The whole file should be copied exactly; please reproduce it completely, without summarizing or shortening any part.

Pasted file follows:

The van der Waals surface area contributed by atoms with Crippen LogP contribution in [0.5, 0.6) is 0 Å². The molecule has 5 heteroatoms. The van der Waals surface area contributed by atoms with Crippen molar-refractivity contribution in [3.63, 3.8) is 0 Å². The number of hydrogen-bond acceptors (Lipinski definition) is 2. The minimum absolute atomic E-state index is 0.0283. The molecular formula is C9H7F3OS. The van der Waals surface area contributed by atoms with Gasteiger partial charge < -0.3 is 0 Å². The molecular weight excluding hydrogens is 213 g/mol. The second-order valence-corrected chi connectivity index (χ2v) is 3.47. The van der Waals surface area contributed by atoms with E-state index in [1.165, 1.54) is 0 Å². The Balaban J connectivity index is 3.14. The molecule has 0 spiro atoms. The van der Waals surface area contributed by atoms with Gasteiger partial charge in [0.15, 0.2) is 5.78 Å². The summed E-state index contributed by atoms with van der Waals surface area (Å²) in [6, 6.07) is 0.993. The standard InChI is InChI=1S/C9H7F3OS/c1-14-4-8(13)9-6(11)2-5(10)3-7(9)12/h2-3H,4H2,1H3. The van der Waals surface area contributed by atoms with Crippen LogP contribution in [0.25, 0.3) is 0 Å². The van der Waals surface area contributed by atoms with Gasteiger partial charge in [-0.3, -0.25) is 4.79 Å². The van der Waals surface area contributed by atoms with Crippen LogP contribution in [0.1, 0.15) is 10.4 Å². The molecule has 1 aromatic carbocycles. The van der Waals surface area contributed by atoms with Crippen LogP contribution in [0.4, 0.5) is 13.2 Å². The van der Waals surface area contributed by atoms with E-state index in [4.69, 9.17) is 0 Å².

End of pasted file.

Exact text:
The van der Waals surface area contributed by atoms with Crippen LogP contribution in [0.5, 0.6) is 0 Å². The molecule has 5 heteroatoms. The van der Waals surface area contributed by atoms with Crippen molar-refractivity contribution in [3.63, 3.8) is 0 Å². The number of hydrogen-bond acceptors (Lipinski definition) is 2. The minimum absolute atomic E-state index is 0.0283. The molecular formula is C9H7F3OS. The van der Waals surface area contributed by atoms with Gasteiger partial charge < -0.3 is 0 Å². The molecular weight excluding hydrogens is 213 g/mol. The second-order valence-corrected chi connectivity index (χ2v) is 3.47. The van der Waals surface area contributed by atoms with E-state index in [1.165, 1.54) is 0 Å². The Balaban J connectivity index is 3.14. The molecule has 0 spiro atoms. The van der Waals surface area contributed by atoms with Gasteiger partial charge in [0.15, 0.2) is 5.78 Å². The summed E-state index contributed by atoms with van der Waals surface area (Å²) in [6, 6.07) is 0.993. The standard InChI is InChI=1S/C9H7F3OS/c1-14-4-8(13)9-6(11)2-5(10)3-7(9)12/h2-3H,4H2,1H3. The van der Waals surface area contributed by atoms with Crippen LogP contribution in [0.25, 0.3) is 0 Å². The van der Waals surface area contributed by atoms with Gasteiger partial charge in [-0.3, -0.25) is 4.79 Å². The van der Waals surface area contributed by atoms with Crippen LogP contribution in [0.1, 0.15) is 10.4 Å². The molecule has 1 aromatic carbocycles. The van der Waals surface area contributed by atoms with Crippen LogP contribution in [0.4, 0.5) is 13.2 Å². The van der Waals surface area contributed by atoms with E-state index in [4.69, 9.17) is 0 Å².